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A district court judge rejected the Kansas congressional map. What happens next?

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Kansas News Service
With midterm elections approaching later this year, new congressional maps must be confirmed before a June 10 deadline.

A district court judge in Wyandotte County rejected the congressional map drawn by the GOP-led Kansas legislature.

Many Kansans don't yet know which congressional district they will belong to come this fall's midterm elections. After the Kansas Legislature passed a new congressional map, Wyandotte County District Court Judge Bill Klapper ruled it unconstitutional, finding it was racially and politically gerrymandered. The map would split up Wyandotte County into separate districts.

Sherman Smith has been covering the Kansas redistricting battle for the Kansas Reflector. He says Kansas' 3rd congressional district — the only one in the state represented by a Democrat — has been a target for quite some time.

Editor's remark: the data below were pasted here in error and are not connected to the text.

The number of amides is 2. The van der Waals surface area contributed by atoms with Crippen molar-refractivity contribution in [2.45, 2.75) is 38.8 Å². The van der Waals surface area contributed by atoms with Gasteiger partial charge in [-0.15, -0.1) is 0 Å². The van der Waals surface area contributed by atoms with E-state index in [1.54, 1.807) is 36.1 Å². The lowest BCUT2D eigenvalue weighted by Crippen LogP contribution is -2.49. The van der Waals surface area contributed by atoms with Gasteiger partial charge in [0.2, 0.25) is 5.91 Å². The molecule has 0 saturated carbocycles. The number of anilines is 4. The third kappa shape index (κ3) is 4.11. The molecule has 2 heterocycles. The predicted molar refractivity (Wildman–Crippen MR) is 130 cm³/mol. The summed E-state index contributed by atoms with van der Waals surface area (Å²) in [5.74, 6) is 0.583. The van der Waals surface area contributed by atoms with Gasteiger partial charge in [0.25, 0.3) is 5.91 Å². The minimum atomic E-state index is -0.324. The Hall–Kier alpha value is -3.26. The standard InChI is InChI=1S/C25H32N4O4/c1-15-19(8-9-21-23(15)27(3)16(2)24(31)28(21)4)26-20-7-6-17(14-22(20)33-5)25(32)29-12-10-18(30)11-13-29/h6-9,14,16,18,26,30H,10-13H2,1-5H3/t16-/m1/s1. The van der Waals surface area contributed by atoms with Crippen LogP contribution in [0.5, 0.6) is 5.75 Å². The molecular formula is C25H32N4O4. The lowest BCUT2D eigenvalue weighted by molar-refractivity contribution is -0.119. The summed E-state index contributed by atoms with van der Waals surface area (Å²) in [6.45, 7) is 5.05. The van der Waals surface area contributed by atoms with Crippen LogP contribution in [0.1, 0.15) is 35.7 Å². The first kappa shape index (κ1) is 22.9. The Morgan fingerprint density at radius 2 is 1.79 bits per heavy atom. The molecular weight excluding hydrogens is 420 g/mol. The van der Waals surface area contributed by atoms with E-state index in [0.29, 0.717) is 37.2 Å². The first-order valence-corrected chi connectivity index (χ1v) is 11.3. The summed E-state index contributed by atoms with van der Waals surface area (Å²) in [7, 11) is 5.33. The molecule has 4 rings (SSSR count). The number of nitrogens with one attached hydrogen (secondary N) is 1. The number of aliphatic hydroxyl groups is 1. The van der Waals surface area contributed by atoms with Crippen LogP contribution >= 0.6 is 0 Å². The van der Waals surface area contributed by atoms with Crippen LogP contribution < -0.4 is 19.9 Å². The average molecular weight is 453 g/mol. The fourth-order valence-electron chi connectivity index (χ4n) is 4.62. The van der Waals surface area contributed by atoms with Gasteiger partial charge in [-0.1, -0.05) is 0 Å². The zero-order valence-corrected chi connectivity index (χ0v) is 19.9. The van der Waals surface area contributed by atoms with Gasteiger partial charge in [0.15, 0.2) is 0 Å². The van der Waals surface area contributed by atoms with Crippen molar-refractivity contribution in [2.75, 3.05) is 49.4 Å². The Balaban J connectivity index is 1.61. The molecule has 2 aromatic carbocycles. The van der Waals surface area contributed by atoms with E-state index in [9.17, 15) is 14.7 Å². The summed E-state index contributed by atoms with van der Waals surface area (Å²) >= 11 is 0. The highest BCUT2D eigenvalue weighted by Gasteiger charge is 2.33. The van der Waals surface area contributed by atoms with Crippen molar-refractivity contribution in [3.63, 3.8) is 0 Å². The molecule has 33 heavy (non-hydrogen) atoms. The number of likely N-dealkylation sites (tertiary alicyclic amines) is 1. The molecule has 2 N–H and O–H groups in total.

"We saw in 2020 before the general election. The Senate president at that time, Susan Wagle, said in a meeting down in Wichita — a public meeting of Republicans — she said, if we have a two-thirds majority in the Legislature, we can draw a map that makes it clear, makes it certain, that we send four Republicans back to Congress," Smith recalls.

Following an appeal by the state, the case now goes to the Kansas Supreme Court. Oral arguments before the court are set for May 16.

"Either the courts will uphold these maps," says Smith, "or new maps will have to be drawn and reviewed before June 10."

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